I have different grape vines on overhead trellis. I let them grow all they want, and never spray anything. In 2017, with so much rain I lost a lot of fruits to disease. This year, when the fruits started forming I continually snip off the leaves touching the fruits, and where the vines are too dense to let the sun light in. So far there is no mildew or fungus problems even with all the rain and cloudy weather. If they survive any heatwave during summer, I will net the bunch of grape later when the fruits change color because the birds can see them clearly. Netting early will result in aborted fruits in the net causing disease and ants problem.


#10

Here is my trellis:

Some guy up the road has a grafted Seto Giants vine, very compact and high quality production, in his car port. The shoots with grapes are kept to about 3 feet. There’s an interesting double T shape to the main vine. Rain cover and pesticide sprays seedless treatment etc.


#11

I did some mild pruning and bagged all the grapes. Minimal insect damage so far. This will be my first and best shot at getting good grape harvest after several years of trying. I’m not going to use insecticides or fungicides in my garden anymore, so I’m hoping for the best.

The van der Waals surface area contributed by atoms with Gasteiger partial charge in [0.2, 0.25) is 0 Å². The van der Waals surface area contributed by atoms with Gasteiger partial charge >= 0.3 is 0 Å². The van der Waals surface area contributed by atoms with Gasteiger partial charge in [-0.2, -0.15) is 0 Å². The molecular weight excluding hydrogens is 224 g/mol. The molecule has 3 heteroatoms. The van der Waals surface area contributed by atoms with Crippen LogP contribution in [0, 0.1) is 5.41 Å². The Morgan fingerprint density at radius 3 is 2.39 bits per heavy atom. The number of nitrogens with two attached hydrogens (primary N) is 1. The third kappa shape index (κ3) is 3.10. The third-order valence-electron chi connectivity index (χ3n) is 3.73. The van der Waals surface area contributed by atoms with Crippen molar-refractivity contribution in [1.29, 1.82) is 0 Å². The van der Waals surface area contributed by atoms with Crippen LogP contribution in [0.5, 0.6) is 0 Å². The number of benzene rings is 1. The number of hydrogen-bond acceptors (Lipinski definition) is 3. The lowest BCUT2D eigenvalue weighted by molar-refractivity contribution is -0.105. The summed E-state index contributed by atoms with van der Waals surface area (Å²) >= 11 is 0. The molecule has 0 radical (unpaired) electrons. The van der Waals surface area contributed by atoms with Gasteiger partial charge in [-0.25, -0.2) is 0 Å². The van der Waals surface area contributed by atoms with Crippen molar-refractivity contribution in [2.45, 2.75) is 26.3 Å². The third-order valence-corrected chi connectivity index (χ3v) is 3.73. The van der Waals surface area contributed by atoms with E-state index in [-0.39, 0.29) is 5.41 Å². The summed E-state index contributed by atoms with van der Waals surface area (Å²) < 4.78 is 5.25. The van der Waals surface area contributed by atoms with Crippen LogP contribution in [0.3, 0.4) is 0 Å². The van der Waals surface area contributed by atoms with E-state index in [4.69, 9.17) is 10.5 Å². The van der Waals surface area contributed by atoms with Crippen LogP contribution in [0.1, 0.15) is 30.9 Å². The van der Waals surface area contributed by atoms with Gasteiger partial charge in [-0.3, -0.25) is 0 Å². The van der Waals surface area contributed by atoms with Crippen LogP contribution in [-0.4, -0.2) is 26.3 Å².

#12

I am a little concerned about your bags. They look so dense. The grapes needs good air circulation to prevent mold and fungus, especially in humid weather. I put just one tulle bag on a bunch to test, and had to remove it a few days later. Like the last few years, I will use this type of bags on mine when the grapes change color, maybe double bagged if the bunch of grape is too big, and secure with a clothespin at the stem end. The green color will blend in to hide the fruits, and discourage the birds somewhat. Under the sun, this type of bag will only last one season.


#13

I use paper bags, somehow they protect the grapes so that they don’t get wet, even when it rains. You can put them on as early as you want.


#14

The Japanese use wax paper on each individual cluster in a semi-commercial setting. They also have a couple other systems that use either plastic draped on the side in the fruiting zone, or over the top (all to battle excessive rain).